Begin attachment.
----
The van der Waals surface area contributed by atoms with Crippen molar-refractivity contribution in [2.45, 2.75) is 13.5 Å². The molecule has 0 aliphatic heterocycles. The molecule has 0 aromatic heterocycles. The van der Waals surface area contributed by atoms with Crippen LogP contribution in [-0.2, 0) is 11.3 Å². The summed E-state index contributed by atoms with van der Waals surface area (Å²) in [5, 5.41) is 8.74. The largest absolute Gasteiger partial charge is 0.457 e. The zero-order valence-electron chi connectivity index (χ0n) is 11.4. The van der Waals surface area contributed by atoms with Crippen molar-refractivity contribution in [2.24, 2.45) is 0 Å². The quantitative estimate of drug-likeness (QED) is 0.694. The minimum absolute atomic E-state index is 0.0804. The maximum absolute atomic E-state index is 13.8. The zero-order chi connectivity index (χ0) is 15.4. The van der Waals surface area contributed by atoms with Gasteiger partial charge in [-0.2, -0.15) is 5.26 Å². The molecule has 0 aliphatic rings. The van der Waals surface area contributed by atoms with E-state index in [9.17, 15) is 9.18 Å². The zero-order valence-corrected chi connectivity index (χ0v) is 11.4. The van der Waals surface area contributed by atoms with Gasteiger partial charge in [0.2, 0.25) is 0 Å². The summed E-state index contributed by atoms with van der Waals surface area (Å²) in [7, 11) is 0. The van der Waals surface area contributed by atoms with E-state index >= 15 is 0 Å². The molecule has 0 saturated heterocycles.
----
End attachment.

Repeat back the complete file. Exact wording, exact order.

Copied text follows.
The van der Waals surface area contributed by atoms with Crippen molar-refractivity contribution in [2.45, 2.75) is 13.5 Å². The molecule has 0 aliphatic heterocycles. The molecule has 0 aromatic heterocycles. The van der Waals surface area contributed by atoms with Crippen LogP contribution in [-0.2, 0) is 11.3 Å². The summed E-state index contributed by atoms with van der Waals surface area (Å²) in [5, 5.41) is 8.74. The largest absolute Gasteiger partial charge is 0.457 e. The zero-order valence-electron chi connectivity index (χ0n) is 11.4. The van der Waals surface area contributed by atoms with Crippen molar-refractivity contribution in [2.24, 2.45) is 0 Å². The quantitative estimate of drug-likeness (QED) is 0.694. The minimum absolute atomic E-state index is 0.0804. The maximum absolute atomic E-state index is 13.8. The zero-order chi connectivity index (χ0) is 15.4. The van der Waals surface area contributed by atoms with Gasteiger partial charge in [-0.2, -0.15) is 5.26 Å². The molecule has 0 aliphatic rings. The van der Waals surface area contributed by atoms with E-state index in [9.17, 15) is 9.18 Å². The zero-order valence-corrected chi connectivity index (χ0v) is 11.4. The van der Waals surface area contributed by atoms with Gasteiger partial charge in [0.2, 0.25) is 0 Å². The summed E-state index contributed by atoms with van der Waals surface area (Å²) in [7, 11) is 0. The van der Waals surface area contributed by atoms with E-state index >= 15 is 0 Å². The molecule has 0 saturated heterocycles.